[Museum of Flight Logo] [Museum of Flight]

This is a very interesting Walter motor. It fits the pattern of an "A-2" motor, but has been considerably modified to allow for cooling of the combustion chamber by T-Stoff, instead of the more usual C-Stoff. Walters had experienced difficulties with C-Stoff cooling of the combustion chamber. Under heat, the C-Stoff was prone to deposit copper into the jacket space, fouling it and causing inconsistent cooling.

C-Stoff was also a comparatively costly fuel, and Walters were running a constant search for alternatives to use with the peroxide. However, the cooling (heat transfer) properties of some of these were insufficient for optimal operating of the combustion chamber, and T-Stoff cooling was seen as a viable alternative.

This motor was almost certainly a motor for use on the test stand, rather than flight, as several sections of the pipework are routed outside the main motor frame by significant amounts. This arrangement would not have fitted into an Me.163 fuselage, and there is no record of these motors being test flown in other airframes.


Known History.

There are no concrete details at present. The motor has been on display at the Museum in East Fortune for a number of years. The exhibit description notice has the following footnote,

    Presented by the MOD 1972 . 236

The note is an accession number, the first part of which may be the accession date. This is as yet, unconfirmed. In the time the motor has been with East Fortune, it has not undergone any major restoration work, and has not been overpainted. That makes it a good example for studying materials, castings, part numbers, quality assurance stamps etc.

Following some additional research, the history of this motor configuration has slowly been coming to light, and is discussed in a separate page, which closely links this motor with some post-war peroxide chemistry research at the Ministry of Supply Establishment at Trauen.



The motor is well preserved. Apparantly in near original condition, it bears little corrosion. The manufacturer's plate is present, as is a "C-Stoff" stencil, on the starboard side.

Leaving aside the extra modifications, the nature of an "A-2" motor can easily be seen. It retains the basic pattern of the "A" Series motor; the box frame, large thrust plate, and vertically positioned main control unit, all recognisable as derived from an "A-1".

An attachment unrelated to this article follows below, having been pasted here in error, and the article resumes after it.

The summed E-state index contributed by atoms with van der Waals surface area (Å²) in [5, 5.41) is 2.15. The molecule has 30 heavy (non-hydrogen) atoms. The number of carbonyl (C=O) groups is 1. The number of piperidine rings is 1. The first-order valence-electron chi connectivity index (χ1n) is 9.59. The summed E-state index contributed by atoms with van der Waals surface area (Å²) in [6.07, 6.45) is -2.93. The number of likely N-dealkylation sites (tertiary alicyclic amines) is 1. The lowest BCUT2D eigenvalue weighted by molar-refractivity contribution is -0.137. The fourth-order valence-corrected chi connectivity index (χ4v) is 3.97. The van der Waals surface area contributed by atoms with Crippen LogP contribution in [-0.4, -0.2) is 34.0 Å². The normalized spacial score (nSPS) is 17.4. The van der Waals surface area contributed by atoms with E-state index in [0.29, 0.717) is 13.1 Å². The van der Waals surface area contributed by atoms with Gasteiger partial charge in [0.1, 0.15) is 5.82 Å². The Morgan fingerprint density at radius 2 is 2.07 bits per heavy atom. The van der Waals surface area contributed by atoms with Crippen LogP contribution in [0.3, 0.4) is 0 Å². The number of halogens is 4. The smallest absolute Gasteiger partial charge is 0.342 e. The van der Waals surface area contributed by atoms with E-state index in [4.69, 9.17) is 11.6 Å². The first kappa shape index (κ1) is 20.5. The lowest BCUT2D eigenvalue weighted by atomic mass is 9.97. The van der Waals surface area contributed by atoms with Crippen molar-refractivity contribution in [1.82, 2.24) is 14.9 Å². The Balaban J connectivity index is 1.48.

However, the differences to look out for are, the repositioned steam generator, dropped down on the thrust plate to a position near the bottom. This is fed by a T-Stoff header tank. Because of this, there is no electric starter motor and the whole port side of the motor frame is open, due to the lack of requirement for the accessories unit, with gearing off the starter motor. These are all quite typical of an "A-2" motor.

All photographs © Shamus Reddin
  - With thanks to the Museum of Flight and the National Museums of Scotland -
[National Museums of Scotland Logo]
[Starboard Side]

The starboard side of the motor. The main fuel flow and equalisation unit and fuel control valve, and the C-Stoff fuel pump inlet are clearly visible.

The blue pipe in the left foreground is the output from the steam generator - this passes around the outside of the motor case and onto the centre of the motor, connecting to the fuel pump turbine.

[Motor Port Side]

Ignoring the large diameter, silver return pipe from the combustion chamber, clearly shown passing over the top of the motor back to the main control unit, this view shows some of the distinguishing features of the "A-2" Series motor.

There is a silver T-Stoff header tank for motor starting, (on the right of the picture). The steam generator is (just visible) repositioned, inverted on the lower rear face of the motor thrust plate. There is no port gearbox casing, leaving the end of the main pump unit visible, and there is no electrical starter motor.

[Motor Front Face]

The empty space on the port side of the motor shows the electric starter motor is not included in this design.

My feeling is that the entire fuel pump has been repositioned more outboard than would be usual with a standard "A-2". The amount that the C-Stoff fuel inlet protrudes beyond the motor casing seems more than expected. But I'm not certain; it requires careful measurement.

This view shows the output from the T-Stoff pump being diverted under the motor casing, rearwards to the cooling jacket of the combustion chamber. The T-Stoff return appears over the top of the motor to the underside of the main control unit and back into the fuel combustion system.

[Motor Port Side]

The extraordinary combustion chamber arrangement of this motor is very different from a standard "A-2". The combustion chamber outer casing is of very heavy guage steel with strong weld lines and a heavily bolted flange. Compare this, with the more elegant "A-1" combustion chamber of the N.A.S.M. 109-509.

The T-Stoff outflow from the fuel pump arrives at the trailing end of the combustion chamber jacket in a single pipe. But a double outlet, merging to a single pipe takes the heated T-Stoff back towards the motor fuel flow control system.

The number of plugs and tappings visible in this system may be for inserting measuring equipment, draining fluids or priming prior to running.

This motor's arrangement is almost certainly just for testing purposes, as the dimensions, together with the added depth of the large diameter return pipes, would not physically fit into an Me.163 airframe. Should the experiments have proved successful, then a redesign to fit an airframe would have been required.

Web Master Shamus Reddin   [SR Logo]
-: Home :- -: Me.163 :- -: Design :- -: A. T. O. :- -: Missiles :- -: Preserved Motors :-